A frequent criticism of Time Machine since its invention has been that people don’t necessarily want it to run automatically, because it can sap resources and slow down the Mac.
Well, in macOS Sierra there’s now a switch in the Time Machine section of System Preferences, where automatic backups can be turned off.
Once this is activated you must click the Time Machine icon on the menu bar, and select to backup whenever you feel the need. You’ve always been able to do this, of course, but by turning off automatic backups it becomes the ONLY way to backup via Time Machine.
Notably, turning off automatic backups also turns off the local snapshot feature that temporarily backups files to the Mac’s hard disk when the Time Machine drive (or Time Capsule) isn’t available.
UPDATE: As is pointed out in the comments below turning off automatic backups was in fact possible with earlier releases of macOS (OS X) by simply clicking the switch in System Preferences so that it went from ON to OFF. Despite the switch now reading OFF, which implies Time Machine has been turned off (!), you could actually manually backup by clicking the option on the Time Machine menu bar icon. So what’s really happened with macOS Sierra is that the ambiguity has been removed, rather than there being a new option.
You’ve always been able to use TIme Machine this way… the only difference was that it used to be a big switch that you turned off and now it’s a checkbox.
Previously, if you turned the big switch off that disabled automatic backups but left any selected destinations configured and you could still back up automatically to those destinations using the menu extra.
— Chris · Sep 11, 11:30 AM · #
Good point, Chris. After experimenting with an El Capitan installation, I’ve edited the article to reflect what you said.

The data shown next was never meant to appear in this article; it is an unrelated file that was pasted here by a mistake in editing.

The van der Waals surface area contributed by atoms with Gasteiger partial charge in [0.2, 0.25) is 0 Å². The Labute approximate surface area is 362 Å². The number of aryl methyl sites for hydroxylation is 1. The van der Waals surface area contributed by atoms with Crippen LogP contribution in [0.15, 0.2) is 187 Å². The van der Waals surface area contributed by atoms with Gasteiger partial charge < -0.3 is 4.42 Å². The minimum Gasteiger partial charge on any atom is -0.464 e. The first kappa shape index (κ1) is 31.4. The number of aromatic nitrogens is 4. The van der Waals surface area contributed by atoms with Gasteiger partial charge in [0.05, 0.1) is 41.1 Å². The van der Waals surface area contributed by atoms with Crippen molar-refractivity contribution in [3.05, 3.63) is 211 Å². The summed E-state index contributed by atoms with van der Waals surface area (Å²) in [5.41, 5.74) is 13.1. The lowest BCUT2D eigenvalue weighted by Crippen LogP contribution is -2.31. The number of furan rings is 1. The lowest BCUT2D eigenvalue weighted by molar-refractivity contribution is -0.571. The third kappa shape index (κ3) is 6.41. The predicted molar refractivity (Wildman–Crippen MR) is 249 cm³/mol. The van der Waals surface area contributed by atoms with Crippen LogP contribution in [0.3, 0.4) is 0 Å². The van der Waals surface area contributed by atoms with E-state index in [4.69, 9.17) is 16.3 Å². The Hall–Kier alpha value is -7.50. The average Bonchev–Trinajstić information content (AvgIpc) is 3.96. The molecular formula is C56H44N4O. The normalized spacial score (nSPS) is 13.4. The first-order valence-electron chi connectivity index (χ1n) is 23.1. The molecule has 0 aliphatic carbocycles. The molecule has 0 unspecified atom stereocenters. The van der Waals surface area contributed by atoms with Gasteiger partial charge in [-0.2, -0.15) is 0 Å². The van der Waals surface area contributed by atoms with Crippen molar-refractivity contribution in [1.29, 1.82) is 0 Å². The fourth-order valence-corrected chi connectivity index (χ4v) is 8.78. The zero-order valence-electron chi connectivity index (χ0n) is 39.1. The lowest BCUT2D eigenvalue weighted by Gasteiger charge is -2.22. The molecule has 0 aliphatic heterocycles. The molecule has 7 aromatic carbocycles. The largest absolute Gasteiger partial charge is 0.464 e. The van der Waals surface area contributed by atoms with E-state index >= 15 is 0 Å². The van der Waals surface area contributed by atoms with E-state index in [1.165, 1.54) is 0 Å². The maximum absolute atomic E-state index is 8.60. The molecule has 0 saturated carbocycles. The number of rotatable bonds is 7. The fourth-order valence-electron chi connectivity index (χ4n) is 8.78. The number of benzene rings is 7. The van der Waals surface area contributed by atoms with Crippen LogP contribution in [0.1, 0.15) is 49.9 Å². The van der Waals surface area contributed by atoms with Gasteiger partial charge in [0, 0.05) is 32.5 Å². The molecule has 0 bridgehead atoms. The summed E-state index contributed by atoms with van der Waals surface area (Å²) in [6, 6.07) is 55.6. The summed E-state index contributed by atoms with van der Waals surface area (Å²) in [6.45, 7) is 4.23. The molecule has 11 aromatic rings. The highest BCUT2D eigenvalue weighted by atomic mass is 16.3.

— Keir · Sep 11, 12:22 PM · #
For years now I’ve been using a really useful (and free) little utility called TimeMachineEditor <http://tclementdev.com/timemachineeditor/>.
It lets you schedule TimeMachine backups for any interval/time you want.
Don’t know why Apple doesn’t provide this….
— Dale · Sep 11, 07:26 PM · #
THANK YOU, Keir, for the tip about TimeMachineEditor!!! I was actually searching for how to view Time Machine logs and had only found command line options. This free utility is TERRIFIC!! I like the other features in addition to being able to easily view the log, too.
— Debi · Oct 30, 05:24 PM · #
There is another Time Machine utility that you and your website visitors may want to check out – TM Error Logger, available from Carnation Software <carnationsoftware.com>. Rich Love has updated his utility to Version 4 compatible with macOS 10.12 Sierra, and charges a reasonable $5 for the initial download. The previous shareware Version 3 is still available, and compatible with macOS 10.11 El Capitan and previous versions of macOS going back to 10.5 Tiger. The author has always been responsive to user suggestions, corrects bugs frequently, as they arise or are reported. I find his software truly useful for anyone that is adverse to digging through the system logs to find more information about what went on with their Time Machine backup, and I highly recommend visiting his website and looking over TM Error Logger.
— Scott · Dec 27, 02:21 PM · #
I don’t see this as an improvement.
I’m trying to turn TM off to unmount all my external HDs to test them. I can’t unmount TM without unassigning it and then reassigning it for use the same day.
Also, it looks like the default for Back Up Automatically is unchecked, meaning it’s not doing backup?
— Richard Vitale · Jan 14, 11:10 AM · #